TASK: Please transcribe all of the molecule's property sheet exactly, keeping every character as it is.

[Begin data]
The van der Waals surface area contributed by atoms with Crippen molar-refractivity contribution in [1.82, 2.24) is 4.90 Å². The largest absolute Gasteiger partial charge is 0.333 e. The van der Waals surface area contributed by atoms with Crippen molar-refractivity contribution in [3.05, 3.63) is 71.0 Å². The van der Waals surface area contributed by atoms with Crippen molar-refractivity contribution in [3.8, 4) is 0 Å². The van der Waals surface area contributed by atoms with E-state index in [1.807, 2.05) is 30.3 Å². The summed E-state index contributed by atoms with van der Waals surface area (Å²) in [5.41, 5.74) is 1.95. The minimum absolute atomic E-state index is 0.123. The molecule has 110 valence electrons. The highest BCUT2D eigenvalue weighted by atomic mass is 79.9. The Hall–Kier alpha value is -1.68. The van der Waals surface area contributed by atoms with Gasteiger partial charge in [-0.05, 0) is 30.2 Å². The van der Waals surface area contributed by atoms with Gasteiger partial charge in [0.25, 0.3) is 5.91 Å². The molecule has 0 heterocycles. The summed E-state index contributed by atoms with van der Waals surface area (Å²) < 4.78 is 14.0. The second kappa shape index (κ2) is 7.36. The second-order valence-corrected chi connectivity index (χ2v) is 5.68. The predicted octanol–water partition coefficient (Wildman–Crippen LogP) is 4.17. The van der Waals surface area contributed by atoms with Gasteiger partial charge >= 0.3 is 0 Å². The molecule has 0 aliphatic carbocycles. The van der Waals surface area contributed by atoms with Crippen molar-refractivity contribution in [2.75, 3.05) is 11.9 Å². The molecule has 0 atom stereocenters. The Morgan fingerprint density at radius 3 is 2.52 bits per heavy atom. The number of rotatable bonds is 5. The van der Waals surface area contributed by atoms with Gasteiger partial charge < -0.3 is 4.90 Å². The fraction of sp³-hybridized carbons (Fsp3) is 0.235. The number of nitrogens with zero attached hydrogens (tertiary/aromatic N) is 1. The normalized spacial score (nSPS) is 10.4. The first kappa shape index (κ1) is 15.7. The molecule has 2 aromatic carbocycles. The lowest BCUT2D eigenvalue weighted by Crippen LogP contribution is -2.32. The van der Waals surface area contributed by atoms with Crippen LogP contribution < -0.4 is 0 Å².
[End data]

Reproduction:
The van der Waals surface area contributed by atoms with Crippen molar-refractivity contribution in [1.82, 2.24) is 4.90 Å². The largest absolute Gasteiger partial charge is 0.333 e. The van der Waals surface area contributed by atoms with Crippen molar-refractivity contribution in [3.05, 3.63) is 71.0 Å². The van der Waals surface area contributed by atoms with Crippen molar-refractivity contribution in [3.8, 4) is 0 Å². The van der Waals surface area contributed by atoms with E-state index in [1.807, 2.05) is 30.3 Å². The summed E-state index contributed by atoms with van der Waals surface area (Å²) in [5.41, 5.74) is 1.95. The minimum absolute atomic E-state index is 0.123. The molecule has 110 valence electrons. The highest BCUT2D eigenvalue weighted by atomic mass is 79.9. The Hall–Kier alpha value is -1.68. The van der Waals surface area contributed by atoms with Gasteiger partial charge in [-0.05, 0) is 30.2 Å². The van der Waals surface area contributed by atoms with Gasteiger partial charge in [0.25, 0.3) is 5.91 Å². The molecule has 0 heterocycles. The summed E-state index contributed by atoms with van der Waals surface area (Å²) < 4.78 is 14.0. The second kappa shape index (κ2) is 7.36. The second-order valence-corrected chi connectivity index (χ2v) is 5.68. The predicted octanol–water partition coefficient (Wildman–Crippen LogP) is 4.17. The van der Waals surface area contributed by atoms with Gasteiger partial charge >= 0.3 is 0 Å². The molecule has 0 aliphatic carbocycles. The van der Waals surface area contributed by atoms with Crippen molar-refractivity contribution in [2.75, 3.05) is 11.9 Å². The molecule has 0 atom stereocenters. The Morgan fingerprint density at radius 3 is 2.52 bits per heavy atom. The number of rotatable bonds is 5. The van der Waals surface area contributed by atoms with Gasteiger partial charge < -0.3 is 4.90 Å². The fraction of sp³-hybridized carbons (Fsp3) is 0.235. The number of nitrogens with zero attached hydrogens (tertiary/aromatic N) is 1. The normalized spacial score (nSPS) is 10.4. The first kappa shape index (κ1) is 15.7. The molecule has 2 aromatic carbocycles. The lowest BCUT2D eigenvalue weighted by Crippen LogP contribution is -2.32. The van der Waals surface area contributed by atoms with Crippen LogP contribution < -0.4 is 0 Å².